"I'm going to be 70 in 18 months time and I know darned well that I'm still a better driver than many youngsters. At my age I take care - I don't rush things (I don't loiter either though); I still have all my faculties and I've got a clean licence - nothing on it ever since I passed 25, I might add! I can even park correctly - which is more than many people can! I've driven for a living for years with over a million miles behind me. I know that I can pass a driving test with flying colours - I can pass DVD Learner Tests easily - so why should I be required to resit the exams at 70? And I don't think that I'm unique." IMO the fact that you think like that makes you a dangerous driver! This is a very sad case for all concerned but at 83 you really shouldn't be driving without regular eye tests and driving test or something to prove you are still capable of handling a car. Times have changed 30 years ago you might have been ok for old driver to still drive round but the roads are a lot more congested now and cars are more powerful, something has to be done to keep drivers like this off our roads if they are not up to it. I'd also ban anyone caught using a phone or txting for 1 year, there really isn't any need to do it. Slow down!
  • Score: 3

4:06pm Tue 11 Mar 14

Slow down! says...

I saw a women driver reading a book in the other day whilst stuck in traffic in Station Rd, I sounded my horn and flashed my lights at her, no response what so ever unfortunately I couldn't get her number plate, our roads are getting more and more dangerous so why shouldn't old people have to take tests?
I saw a women driver reading a book in the other day whilst stuck in traffic in Station Rd, I sounded my horn and flashed my lights at her, no response what so ever unfortunately I couldn't get her number plate, our roads are getting more and more dangerous so why shouldn't old people have to take tests? Slow down!
  • Score: 1

11:20pm Tue 11 Mar 14

souwesterly says...

Quote - "I'd also ban anyone caught using a phone or txting for 1 year, there really isn't any need to do it."
*
I wonder which age group would be the most liable to find themselves banned?
Not liable to ban many over-80s then!!
*
So when I say - "At my age I take care - I don't rush things (I don't loiter either though); I still have all my faculties and I've got a clean licence - nothing on it ever since I passed 25, I might add!
I can even park correctly - which is more than many people can!" - then that's grounds for me to be a dangerous driver is it?
*
On yer bike, mate!
Quote - "I'd also ban anyone caught using a phone or txting for 1 year, there really isn't any need to do it." * I wonder which age group would be the most liable to find themselves banned? Not liable to ban many over-80s then!! * So when I say - "At my age I take care - I don't rush things (I don't loiter either though); I still have all my faculties and I've got a clean licence - nothing on it ever since I passed 25, I might add! I can even park correctly - which is more than many people can!" - then that's grounds for me to be a dangerous driver is it? * On yer bike, mate! souwesterly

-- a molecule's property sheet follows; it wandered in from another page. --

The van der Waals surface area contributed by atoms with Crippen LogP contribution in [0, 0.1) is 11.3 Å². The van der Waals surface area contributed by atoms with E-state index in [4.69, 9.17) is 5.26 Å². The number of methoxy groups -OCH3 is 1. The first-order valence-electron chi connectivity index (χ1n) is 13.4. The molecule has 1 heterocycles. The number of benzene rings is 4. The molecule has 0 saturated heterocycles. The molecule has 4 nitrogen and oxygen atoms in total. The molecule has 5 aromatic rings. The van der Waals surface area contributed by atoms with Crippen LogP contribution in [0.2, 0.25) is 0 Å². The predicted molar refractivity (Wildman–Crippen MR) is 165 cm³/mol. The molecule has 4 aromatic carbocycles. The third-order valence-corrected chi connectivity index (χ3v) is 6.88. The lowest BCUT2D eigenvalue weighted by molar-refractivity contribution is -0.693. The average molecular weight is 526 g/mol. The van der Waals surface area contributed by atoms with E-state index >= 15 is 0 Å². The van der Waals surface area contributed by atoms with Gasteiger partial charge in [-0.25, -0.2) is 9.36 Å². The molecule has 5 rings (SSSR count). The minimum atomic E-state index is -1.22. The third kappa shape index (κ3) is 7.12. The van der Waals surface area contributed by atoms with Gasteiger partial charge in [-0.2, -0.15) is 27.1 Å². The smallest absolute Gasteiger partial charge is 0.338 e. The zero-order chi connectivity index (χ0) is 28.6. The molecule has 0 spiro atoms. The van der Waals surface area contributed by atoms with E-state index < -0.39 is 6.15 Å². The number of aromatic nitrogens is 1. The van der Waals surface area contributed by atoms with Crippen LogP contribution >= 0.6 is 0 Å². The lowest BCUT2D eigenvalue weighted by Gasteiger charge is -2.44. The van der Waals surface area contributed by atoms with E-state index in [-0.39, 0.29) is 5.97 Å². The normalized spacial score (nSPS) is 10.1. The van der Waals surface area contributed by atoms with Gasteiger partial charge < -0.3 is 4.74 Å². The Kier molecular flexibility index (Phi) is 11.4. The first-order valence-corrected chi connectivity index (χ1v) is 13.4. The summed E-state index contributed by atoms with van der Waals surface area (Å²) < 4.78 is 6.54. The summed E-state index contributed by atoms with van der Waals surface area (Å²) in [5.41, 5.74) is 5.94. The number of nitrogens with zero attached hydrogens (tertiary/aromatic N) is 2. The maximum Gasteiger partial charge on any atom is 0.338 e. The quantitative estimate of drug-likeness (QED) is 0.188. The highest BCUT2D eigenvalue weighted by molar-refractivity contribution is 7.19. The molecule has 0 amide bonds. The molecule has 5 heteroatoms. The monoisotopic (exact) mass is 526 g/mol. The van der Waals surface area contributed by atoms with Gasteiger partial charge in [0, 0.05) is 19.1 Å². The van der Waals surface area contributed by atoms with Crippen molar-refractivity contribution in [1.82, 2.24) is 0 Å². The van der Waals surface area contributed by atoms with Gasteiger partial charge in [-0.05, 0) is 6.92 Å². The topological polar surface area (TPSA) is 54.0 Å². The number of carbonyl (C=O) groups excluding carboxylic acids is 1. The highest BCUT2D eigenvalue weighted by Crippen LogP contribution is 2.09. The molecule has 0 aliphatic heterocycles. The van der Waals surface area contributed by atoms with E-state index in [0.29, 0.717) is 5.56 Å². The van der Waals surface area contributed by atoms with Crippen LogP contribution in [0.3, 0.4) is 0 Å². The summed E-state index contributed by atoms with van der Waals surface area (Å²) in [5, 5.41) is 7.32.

• Score: -1

9:41am Wed 12 Mar 14

Useacarpark.com says...

I don't think that eye tests need to come into it, because I would expect that most people that are short sighted/long sighted will have corrective prescription glasses. A better test would be to test reactions, coordination and speed perception, both physically and mentally, something better than the current hazard perception test.
I don't think that eye tests need to come into it, because I would expect that most people that are short sighted/long sighted will have corrective prescription glasses. A better test would be to test reactions, coordination and speed perception, both physically and mentally, something better than the current hazard perception test. Useacarpark.com
  • Score: 0

11:12am Wed 12 Mar 14

Slow down! says...

souwesterly wrote:
Quote - "I'd also ban anyone caught using a phone or txting for 1 year, there really isn't any need to do it." * I wonder which age group would be the most liable to find themselves banned? Not liable to ban many over-80s then!! * So when I say - "At my age I take care - I don't rush things (I don't loiter either though); I still have all my faculties and I've got a clean licence - nothing on it ever since I passed 25, I might add! I can even park correctly - which is more than many people can!" - then that's grounds for me to be a dangerous driver is it? * On yer bike, mate!
It's the 'I'm a great driver' attitude that makes you dangerous.

But is this really the place to say how good a driver you 'THINK' you are?

I'd back a law that means every driver has to re-take a basic driving standards test every 10 to 15 years no matter how old you are.
[quote][p][bold]souwesterly[/bold] wrote: Quote - "I'd also ban anyone caught using a phone or txting for 1 year, there really isn't any need to do it." * I wonder which age group would be the most liable to find themselves banned? Not liable to ban many over-80s then!! * So when I say - "At my age I take care - I don't rush things (I don't loiter either though); I still have all my faculties and I've got a clean licence - nothing on it ever since I passed 25, I might add! I can even park correctly - which is more than many people can!" - then that's grounds for me to be a dangerous driver is it? * On yer bike, mate![/p][/quote]It's the 'I'm a great driver' attitude that makes you dangerous. But is this really the place to say how good a driver you 'THINK' you are? I'd back a law that means every driver has to re-take a basic driving standards test every 10 to 15 years no matter how old you are. Slow down!
  • Score: 1